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This article may contain an excessive amount of intricate detail that may interest only a particular audience. X-SAR radar on board the Space Shuttle Endeavour shows the Teide volcano. The city of Santa Cruz de Tenerife is visible as the purple and white area on the lower right edge of the island. SAR uses the motion of the radar antenna over a target region to provide finer spatial resolution than conventional beam-scanning radars.

To create a SAR image, successive pulses of radio waves are transmitted to “illuminate” a target scene, and the echo of each pulse is received and recorded. The pulses are transmitted and the echoes received using a single beam-forming antenna, with wavelengths of a meter down to several millimeters. The properties of SAR can be described as having high-resolution capability, which is independent of flight altitude, not being dependent on the weather, as SAR can select proper frequency range. SAR also have a great day and night imaging capability considering their own illumination. SAR images have wide applications in remote sensing and mapping of the surfaces of both the Earth and other planets. This section needs expansion with: a short description of the general functional principle of SAR, with illustrative images.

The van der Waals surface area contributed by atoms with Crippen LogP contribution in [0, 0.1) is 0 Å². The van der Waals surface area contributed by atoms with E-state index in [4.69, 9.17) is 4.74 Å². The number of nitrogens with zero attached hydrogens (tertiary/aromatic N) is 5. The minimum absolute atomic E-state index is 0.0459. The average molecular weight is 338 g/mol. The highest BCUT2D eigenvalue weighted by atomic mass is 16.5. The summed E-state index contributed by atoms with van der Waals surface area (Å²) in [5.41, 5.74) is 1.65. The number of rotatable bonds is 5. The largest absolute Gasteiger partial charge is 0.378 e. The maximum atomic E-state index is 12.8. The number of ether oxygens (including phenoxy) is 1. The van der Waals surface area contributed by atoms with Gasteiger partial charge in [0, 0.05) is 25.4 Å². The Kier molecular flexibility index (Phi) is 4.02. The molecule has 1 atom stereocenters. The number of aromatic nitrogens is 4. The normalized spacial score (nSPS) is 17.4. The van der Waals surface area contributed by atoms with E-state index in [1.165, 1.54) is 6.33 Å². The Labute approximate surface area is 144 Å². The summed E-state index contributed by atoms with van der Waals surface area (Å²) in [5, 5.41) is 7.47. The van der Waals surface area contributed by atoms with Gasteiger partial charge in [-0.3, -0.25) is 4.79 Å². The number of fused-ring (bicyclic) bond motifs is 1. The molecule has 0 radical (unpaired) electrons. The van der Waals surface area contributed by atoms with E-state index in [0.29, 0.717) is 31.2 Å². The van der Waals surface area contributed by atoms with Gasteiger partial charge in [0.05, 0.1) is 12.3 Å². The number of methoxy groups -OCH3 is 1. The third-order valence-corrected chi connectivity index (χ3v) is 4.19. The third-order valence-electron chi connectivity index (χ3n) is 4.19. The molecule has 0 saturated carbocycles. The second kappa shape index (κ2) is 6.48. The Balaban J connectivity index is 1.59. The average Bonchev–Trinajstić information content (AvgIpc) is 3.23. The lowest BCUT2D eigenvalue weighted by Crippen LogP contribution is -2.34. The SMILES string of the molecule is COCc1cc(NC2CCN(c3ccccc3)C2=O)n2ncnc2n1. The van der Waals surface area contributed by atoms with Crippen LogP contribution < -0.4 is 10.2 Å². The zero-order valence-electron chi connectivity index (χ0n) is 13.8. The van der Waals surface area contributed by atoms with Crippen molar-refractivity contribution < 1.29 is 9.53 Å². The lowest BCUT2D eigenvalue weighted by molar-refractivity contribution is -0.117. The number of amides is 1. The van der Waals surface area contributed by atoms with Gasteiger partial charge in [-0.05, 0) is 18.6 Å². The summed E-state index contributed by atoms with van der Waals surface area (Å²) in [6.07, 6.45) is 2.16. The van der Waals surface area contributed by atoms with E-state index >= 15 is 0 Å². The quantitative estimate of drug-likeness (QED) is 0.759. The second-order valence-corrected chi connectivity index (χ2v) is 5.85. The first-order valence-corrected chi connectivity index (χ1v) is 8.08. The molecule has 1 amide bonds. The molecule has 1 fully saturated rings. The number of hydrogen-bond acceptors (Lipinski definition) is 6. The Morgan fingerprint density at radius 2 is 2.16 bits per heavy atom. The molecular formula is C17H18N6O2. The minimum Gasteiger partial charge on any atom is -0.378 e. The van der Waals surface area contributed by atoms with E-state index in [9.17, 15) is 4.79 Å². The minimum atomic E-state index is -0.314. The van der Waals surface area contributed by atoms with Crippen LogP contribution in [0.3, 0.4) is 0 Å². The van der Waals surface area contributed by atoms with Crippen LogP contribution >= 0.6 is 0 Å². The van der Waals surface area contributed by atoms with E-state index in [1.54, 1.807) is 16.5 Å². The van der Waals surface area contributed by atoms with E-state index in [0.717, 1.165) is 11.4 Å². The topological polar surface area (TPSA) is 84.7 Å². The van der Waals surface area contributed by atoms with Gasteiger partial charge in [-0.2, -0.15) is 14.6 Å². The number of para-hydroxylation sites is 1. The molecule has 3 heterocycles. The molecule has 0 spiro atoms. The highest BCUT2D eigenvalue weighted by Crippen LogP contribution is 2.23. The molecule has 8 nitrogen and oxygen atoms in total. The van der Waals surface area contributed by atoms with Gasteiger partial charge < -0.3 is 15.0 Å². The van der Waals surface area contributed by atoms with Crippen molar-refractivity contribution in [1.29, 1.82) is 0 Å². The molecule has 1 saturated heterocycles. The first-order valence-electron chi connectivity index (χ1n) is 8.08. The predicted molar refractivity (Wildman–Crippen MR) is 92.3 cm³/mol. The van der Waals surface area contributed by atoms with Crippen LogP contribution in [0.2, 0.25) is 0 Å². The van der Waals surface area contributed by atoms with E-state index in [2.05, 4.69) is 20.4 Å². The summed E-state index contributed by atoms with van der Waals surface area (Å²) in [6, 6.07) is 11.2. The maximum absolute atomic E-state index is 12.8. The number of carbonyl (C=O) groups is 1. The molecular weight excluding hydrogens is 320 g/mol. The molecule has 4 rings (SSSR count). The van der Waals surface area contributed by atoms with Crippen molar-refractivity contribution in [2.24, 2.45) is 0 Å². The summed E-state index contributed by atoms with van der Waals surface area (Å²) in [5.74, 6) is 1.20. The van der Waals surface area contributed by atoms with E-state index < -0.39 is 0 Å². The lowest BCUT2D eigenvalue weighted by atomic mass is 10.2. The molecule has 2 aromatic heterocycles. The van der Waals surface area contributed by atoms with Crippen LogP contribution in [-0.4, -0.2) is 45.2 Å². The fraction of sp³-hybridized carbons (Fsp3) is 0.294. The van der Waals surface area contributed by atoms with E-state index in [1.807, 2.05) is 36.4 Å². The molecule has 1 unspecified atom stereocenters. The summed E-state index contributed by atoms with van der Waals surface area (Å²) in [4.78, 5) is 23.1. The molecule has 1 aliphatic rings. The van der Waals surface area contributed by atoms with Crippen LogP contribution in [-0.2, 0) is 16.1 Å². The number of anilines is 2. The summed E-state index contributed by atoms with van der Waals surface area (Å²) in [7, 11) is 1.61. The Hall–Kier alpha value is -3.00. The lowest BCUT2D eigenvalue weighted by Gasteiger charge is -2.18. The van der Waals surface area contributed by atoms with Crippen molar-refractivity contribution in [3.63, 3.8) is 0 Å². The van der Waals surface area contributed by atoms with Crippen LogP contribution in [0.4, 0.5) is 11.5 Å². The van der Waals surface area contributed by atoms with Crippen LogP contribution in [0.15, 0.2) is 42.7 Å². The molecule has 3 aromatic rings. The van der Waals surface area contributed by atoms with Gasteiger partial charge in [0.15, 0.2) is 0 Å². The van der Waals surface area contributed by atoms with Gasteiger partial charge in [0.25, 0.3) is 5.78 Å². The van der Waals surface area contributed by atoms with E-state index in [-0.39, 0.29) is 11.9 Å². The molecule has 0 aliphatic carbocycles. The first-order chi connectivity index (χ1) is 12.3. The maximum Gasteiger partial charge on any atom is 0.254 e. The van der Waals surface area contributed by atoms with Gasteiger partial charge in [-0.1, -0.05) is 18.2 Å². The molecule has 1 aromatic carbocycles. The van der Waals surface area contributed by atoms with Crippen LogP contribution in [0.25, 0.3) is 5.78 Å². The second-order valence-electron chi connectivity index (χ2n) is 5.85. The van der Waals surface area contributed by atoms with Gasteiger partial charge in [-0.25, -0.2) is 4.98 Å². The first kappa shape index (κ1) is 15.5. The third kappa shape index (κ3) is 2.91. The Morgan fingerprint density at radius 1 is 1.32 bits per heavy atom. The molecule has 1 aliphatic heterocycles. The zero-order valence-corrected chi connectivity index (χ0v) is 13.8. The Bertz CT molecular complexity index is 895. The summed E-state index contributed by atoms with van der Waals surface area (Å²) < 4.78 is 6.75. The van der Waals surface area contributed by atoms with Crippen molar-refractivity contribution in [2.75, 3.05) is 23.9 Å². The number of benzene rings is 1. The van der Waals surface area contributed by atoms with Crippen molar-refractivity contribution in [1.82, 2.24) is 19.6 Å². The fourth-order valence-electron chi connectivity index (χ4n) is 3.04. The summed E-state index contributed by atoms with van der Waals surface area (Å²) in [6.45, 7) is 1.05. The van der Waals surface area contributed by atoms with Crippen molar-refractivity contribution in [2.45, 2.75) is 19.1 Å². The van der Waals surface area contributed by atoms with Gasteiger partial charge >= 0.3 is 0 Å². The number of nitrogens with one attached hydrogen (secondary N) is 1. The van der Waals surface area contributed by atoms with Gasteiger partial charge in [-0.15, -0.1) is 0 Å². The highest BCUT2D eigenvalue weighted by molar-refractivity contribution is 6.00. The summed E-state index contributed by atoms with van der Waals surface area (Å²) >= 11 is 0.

You can help by adding to it. A synthetic-aperture radar is an imaging radar mounted on a moving platform. Electromagnetic waves are transmitted sequentially, the echoes are collected and the system electronics digitizes and stores the data for subsequent processing. As transmission and reception occur at different times, they map to different positions. The 3D processing is done in two stages. In addition, multiple baselines can be used to extend 3D imaging to the time dimension. The SAR algorithm, as given here, generally applies to phased arrays.